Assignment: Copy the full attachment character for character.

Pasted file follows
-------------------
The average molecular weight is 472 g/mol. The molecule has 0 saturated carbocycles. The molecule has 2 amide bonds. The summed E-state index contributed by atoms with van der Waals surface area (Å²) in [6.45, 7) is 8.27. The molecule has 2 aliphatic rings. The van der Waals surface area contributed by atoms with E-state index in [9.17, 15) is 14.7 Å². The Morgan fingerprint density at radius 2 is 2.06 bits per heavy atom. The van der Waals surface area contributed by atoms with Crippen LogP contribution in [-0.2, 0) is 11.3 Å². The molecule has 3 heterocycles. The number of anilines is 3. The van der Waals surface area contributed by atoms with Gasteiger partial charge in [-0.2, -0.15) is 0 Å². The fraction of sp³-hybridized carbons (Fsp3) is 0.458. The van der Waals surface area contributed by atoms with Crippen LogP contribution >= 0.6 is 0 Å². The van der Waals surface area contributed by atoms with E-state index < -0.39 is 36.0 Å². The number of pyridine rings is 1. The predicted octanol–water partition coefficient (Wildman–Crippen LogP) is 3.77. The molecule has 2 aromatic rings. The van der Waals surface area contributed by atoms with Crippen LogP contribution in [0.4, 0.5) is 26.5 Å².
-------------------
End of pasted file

The average molecular weight is 472 g/mol. The molecule has 0 saturated carbocycles. The molecule has 2 amide bonds. The summed E-state index contributed by atoms with van der Waals surface area (Å²) in [6.45, 7) is 8.27. The molecule has 2 aliphatic rings. The van der Waals surface area contributed by atoms with E-state index in [9.17, 15) is 14.7 Å². The Morgan fingerprint density at radius 2 is 2.06 bits per heavy atom. The van der Waals surface area contributed by atoms with Crippen LogP contribution in [-0.2, 0) is 11.3 Å². The molecule has 3 heterocycles. The number of anilines is 3. The van der Waals surface area contributed by atoms with Gasteiger partial charge in [-0.2, -0.15) is 0 Å². The fraction of sp³-hybridized carbons (Fsp3) is 0.458. The van der Waals surface area contributed by atoms with Crippen LogP contribution >= 0.6 is 0 Å². The van der Waals surface area contributed by atoms with E-state index < -0.39 is 36.0 Å². The number of pyridine rings is 1. The predicted octanol–water partition coefficient (Wildman–Crippen LogP) is 3.77. The molecule has 2 aromatic rings. The van der Waals surface area contributed by atoms with Crippen LogP contribution in [0.4, 0.5) is 26.5 Å².